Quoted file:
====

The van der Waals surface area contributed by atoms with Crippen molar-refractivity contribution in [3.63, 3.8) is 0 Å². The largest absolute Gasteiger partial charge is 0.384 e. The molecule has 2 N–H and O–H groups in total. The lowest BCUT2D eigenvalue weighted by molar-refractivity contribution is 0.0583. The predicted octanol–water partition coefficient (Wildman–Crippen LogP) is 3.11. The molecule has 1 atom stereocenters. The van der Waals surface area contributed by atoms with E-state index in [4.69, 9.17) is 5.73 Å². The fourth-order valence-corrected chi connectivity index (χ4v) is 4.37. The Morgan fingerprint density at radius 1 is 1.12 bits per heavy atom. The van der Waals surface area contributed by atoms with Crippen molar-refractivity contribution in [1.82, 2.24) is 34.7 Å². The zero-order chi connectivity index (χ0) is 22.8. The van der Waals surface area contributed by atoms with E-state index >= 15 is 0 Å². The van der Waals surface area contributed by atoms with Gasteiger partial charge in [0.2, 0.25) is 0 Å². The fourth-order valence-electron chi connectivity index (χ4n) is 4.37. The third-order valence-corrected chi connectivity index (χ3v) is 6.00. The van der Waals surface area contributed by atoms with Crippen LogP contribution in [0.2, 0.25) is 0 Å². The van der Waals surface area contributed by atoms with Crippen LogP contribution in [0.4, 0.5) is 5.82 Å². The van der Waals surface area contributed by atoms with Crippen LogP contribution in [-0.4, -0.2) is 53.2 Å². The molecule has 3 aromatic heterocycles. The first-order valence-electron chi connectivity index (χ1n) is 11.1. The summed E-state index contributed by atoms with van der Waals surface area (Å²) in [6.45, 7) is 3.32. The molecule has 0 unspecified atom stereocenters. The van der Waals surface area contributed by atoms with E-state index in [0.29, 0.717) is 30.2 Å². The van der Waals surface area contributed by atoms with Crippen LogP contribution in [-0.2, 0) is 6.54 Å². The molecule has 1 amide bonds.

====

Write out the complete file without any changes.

The van der Waals surface area contributed by atoms with Crippen molar-refractivity contribution in [3.63, 3.8) is 0 Å². The largest absolute Gasteiger partial charge is 0.384 e. The molecule has 2 N–H and O–H groups in total. The lowest BCUT2D eigenvalue weighted by molar-refractivity contribution is 0.0583. The predicted octanol–water partition coefficient (Wildman–Crippen LogP) is 3.11. The molecule has 1 atom stereocenters. The van der Waals surface area contributed by atoms with E-state index in [4.69, 9.17) is 5.73 Å². The fourth-order valence-corrected chi connectivity index (χ4v) is 4.37. The Morgan fingerprint density at radius 1 is 1.12 bits per heavy atom. The van der Waals surface area contributed by atoms with Crippen molar-refractivity contribution in [1.82, 2.24) is 34.7 Å². The zero-order chi connectivity index (χ0) is 22.8. The van der Waals surface area contributed by atoms with E-state index >= 15 is 0 Å². The van der Waals surface area contributed by atoms with Gasteiger partial charge in [0.2, 0.25) is 0 Å². The fourth-order valence-electron chi connectivity index (χ4n) is 4.37. The third-order valence-corrected chi connectivity index (χ3v) is 6.00. The van der Waals surface area contributed by atoms with Crippen LogP contribution in [0.2, 0.25) is 0 Å². The van der Waals surface area contributed by atoms with Crippen LogP contribution in [0.4, 0.5) is 5.82 Å². The van der Waals surface area contributed by atoms with Crippen LogP contribution in [-0.4, -0.2) is 53.2 Å². The molecule has 3 aromatic heterocycles. The first-order valence-electron chi connectivity index (χ1n) is 11.1. The summed E-state index contributed by atoms with van der Waals surface area (Å²) in [6.45, 7) is 3.32. The molecule has 0 unspecified atom stereocenters. The van der Waals surface area contributed by atoms with E-state index in [0.29, 0.717) is 30.2 Å². The van der Waals surface area contributed by atoms with Crippen LogP contribution in [-0.2, 0) is 6.54 Å². The molecule has 1 amide bonds.